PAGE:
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January 6, 2022 5:46pm

Supreme Court hears vaccine mandate case, enforcement and timeline remains unclear

After months of back-and-forth rulings in lower federal courts, the Supreme Court is set to hear oral arguments on Friday regarding President Biden’s federal vaccine mandate for private employers with over 100 workers. The mandate was implemented through the Occupational Safety & Health Administration’s (OSHA) emergency temporary standard (ETS) and requires all employees to be vaccinated against COVID-19 or submit to weekly testing. Following a ruling by a federal judge in December, the ETS is slated to go into effect on Monday, January 10, but OSHA has stated that they will not fine employers until February 9.

While the Supreme Court’s expedited review of the ETS is significant, they will not be deciding on the validity of the rule at this time. Instead, the Supreme Court will review the case to determine whether the temporary injunction previously issued to block the rule is proper. In addition to the private employer mandate, the Supreme Court will also review the Centers for Medicare & Medicaid Services (CMS) mandate for healthcare workers, which is currently blocked in Kentucky – again, not on the validity of the rule, but on whether the previous injunction was proper.

While uncertainty regarding the timeline remains, businesses who wish to begin taking steps to get into compliance should the mandate go into effect can do the following:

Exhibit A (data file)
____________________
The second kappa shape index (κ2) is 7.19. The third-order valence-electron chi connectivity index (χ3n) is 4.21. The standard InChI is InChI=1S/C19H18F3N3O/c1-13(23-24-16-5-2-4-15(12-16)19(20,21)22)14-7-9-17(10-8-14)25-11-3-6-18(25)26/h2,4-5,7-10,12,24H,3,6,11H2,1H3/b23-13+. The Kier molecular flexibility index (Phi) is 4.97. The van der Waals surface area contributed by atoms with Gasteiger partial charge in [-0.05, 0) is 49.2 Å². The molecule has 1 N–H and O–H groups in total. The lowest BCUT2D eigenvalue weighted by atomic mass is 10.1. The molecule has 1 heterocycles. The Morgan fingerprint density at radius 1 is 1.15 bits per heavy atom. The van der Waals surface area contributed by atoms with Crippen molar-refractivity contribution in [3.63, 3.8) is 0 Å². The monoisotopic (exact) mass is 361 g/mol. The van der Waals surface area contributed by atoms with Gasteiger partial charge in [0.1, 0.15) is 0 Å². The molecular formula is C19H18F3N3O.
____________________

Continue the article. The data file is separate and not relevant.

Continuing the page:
• Before January 10, assess and track the vaccination status of all employees. You should also decide if you will allow employees to provide weekly proof of negative COVID tests in lieu of vaccination and be prepared to track those tests.
  • All unvaccinated employees must wear masks at all times. This requirement went into effect in December.
  • While the mandate went into effect on January 10, OSHA will not begin enforcing the requirement or issuing fines before February. If workers are not vaccinated before February 9, employers who opt to offer a testing option must begin tracking proof of negative COVID tests.
  • While OSHA and the Biden administration claim that the cost of testing will fall on employees, GLI is monitoring the situation as current Kentucky law states that employers could be responsible for paying for tests. 

There is no defined timetable for the Supreme Court to issue its decisions, but given the nature of the challenges, expedited rulings are expected in a matter of days or weeks. Stay tuned to Policy Distilled for more information as these cases continue their way through the courts.